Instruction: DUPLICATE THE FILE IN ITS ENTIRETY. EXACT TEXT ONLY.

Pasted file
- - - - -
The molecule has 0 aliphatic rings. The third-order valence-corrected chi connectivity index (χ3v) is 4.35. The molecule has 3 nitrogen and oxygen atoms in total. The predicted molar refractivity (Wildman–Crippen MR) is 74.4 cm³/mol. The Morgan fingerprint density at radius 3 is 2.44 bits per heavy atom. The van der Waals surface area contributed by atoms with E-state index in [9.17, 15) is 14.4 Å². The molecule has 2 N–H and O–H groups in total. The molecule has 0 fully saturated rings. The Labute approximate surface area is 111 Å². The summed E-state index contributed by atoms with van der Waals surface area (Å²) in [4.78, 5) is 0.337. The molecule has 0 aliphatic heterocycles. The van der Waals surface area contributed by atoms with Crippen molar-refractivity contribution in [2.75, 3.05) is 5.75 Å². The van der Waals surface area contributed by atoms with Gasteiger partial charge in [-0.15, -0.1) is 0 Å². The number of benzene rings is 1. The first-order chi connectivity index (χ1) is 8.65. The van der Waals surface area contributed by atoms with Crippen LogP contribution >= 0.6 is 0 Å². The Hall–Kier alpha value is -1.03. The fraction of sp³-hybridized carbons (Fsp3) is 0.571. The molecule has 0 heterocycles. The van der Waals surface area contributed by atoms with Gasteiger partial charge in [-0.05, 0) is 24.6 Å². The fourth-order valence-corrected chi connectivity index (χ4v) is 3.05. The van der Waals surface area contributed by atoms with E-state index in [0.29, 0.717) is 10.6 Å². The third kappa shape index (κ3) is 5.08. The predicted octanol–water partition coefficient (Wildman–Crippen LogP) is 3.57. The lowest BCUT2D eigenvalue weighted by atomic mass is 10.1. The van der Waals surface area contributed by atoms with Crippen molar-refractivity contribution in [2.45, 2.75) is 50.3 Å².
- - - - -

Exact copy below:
The molecule has 0 aliphatic rings. The third-order valence-corrected chi connectivity index (χ3v) is 4.35. The molecule has 3 nitrogen and oxygen atoms in total. The predicted molar refractivity (Wildman–Crippen MR) is 74.4 cm³/mol. The Morgan fingerprint density at radius 3 is 2.44 bits per heavy atom. The van der Waals surface area contributed by atoms with E-state index in [9.17, 15) is 14.4 Å². The molecule has 2 N–H and O–H groups in total. The molecule has 0 fully saturated rings. The Labute approximate surface area is 111 Å². The summed E-state index contributed by atoms with van der Waals surface area (Å²) in [4.78, 5) is 0.337. The molecule has 0 aliphatic heterocycles. The van der Waals surface area contributed by atoms with Crippen molar-refractivity contribution in [2.75, 3.05) is 5.75 Å². The van der Waals surface area contributed by atoms with Gasteiger partial charge in [-0.15, -0.1) is 0 Å². The number of benzene rings is 1. The first-order chi connectivity index (χ1) is 8.65. The van der Waals surface area contributed by atoms with Crippen LogP contribution >= 0.6 is 0 Å². The Hall–Kier alpha value is -1.03. The fraction of sp³-hybridized carbons (Fsp3) is 0.571. The molecule has 0 heterocycles. The van der Waals surface area contributed by atoms with Gasteiger partial charge in [-0.05, 0) is 24.6 Å². The fourth-order valence-corrected chi connectivity index (χ4v) is 3.05. The van der Waals surface area contributed by atoms with E-state index in [0.29, 0.717) is 10.6 Å². The third kappa shape index (κ3) is 5.08. The predicted octanol–water partition coefficient (Wildman–Crippen LogP) is 3.57. The lowest BCUT2D eigenvalue weighted by atomic mass is 10.1. The van der Waals surface area contributed by atoms with Crippen molar-refractivity contribution in [2.45, 2.75) is 50.3 Å².